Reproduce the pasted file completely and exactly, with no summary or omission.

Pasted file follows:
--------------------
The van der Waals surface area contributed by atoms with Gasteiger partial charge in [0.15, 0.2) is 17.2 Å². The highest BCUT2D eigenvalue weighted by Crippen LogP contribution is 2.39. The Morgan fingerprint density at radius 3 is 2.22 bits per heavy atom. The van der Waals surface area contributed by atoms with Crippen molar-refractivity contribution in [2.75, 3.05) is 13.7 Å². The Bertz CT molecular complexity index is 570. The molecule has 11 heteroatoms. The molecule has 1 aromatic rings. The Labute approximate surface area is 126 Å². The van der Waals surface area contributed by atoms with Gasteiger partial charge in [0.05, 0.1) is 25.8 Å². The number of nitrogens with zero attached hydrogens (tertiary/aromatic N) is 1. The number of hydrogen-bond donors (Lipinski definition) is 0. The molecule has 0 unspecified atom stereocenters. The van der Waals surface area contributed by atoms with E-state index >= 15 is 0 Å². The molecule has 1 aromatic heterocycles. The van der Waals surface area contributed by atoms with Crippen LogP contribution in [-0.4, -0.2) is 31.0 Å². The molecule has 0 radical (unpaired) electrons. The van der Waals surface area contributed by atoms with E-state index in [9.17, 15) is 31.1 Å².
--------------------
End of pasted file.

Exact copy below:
The van der Waals surface area contributed by atoms with Gasteiger partial charge in [0.15, 0.2) is 17.2 Å². The highest BCUT2D eigenvalue weighted by Crippen LogP contribution is 2.39. The Morgan fingerprint density at radius 3 is 2.22 bits per heavy atom. The van der Waals surface area contributed by atoms with Crippen molar-refractivity contribution in [2.75, 3.05) is 13.7 Å². The Bertz CT molecular complexity index is 570. The molecule has 11 heteroatoms. The molecule has 1 aromatic rings. The Labute approximate surface area is 126 Å². The van der Waals surface area contributed by atoms with Gasteiger partial charge in [0.05, 0.1) is 25.8 Å². The number of nitrogens with zero attached hydrogens (tertiary/aromatic N) is 1. The number of hydrogen-bond donors (Lipinski definition) is 0. The molecule has 0 unspecified atom stereocenters. The van der Waals surface area contributed by atoms with E-state index >= 15 is 0 Å². The molecule has 1 aromatic heterocycles. The van der Waals surface area contributed by atoms with Crippen LogP contribution in [-0.4, -0.2) is 31.0 Å². The molecule has 0 radical (unpaired) electrons. The van der Waals surface area contributed by atoms with E-state index in [9.17, 15) is 31.1 Å².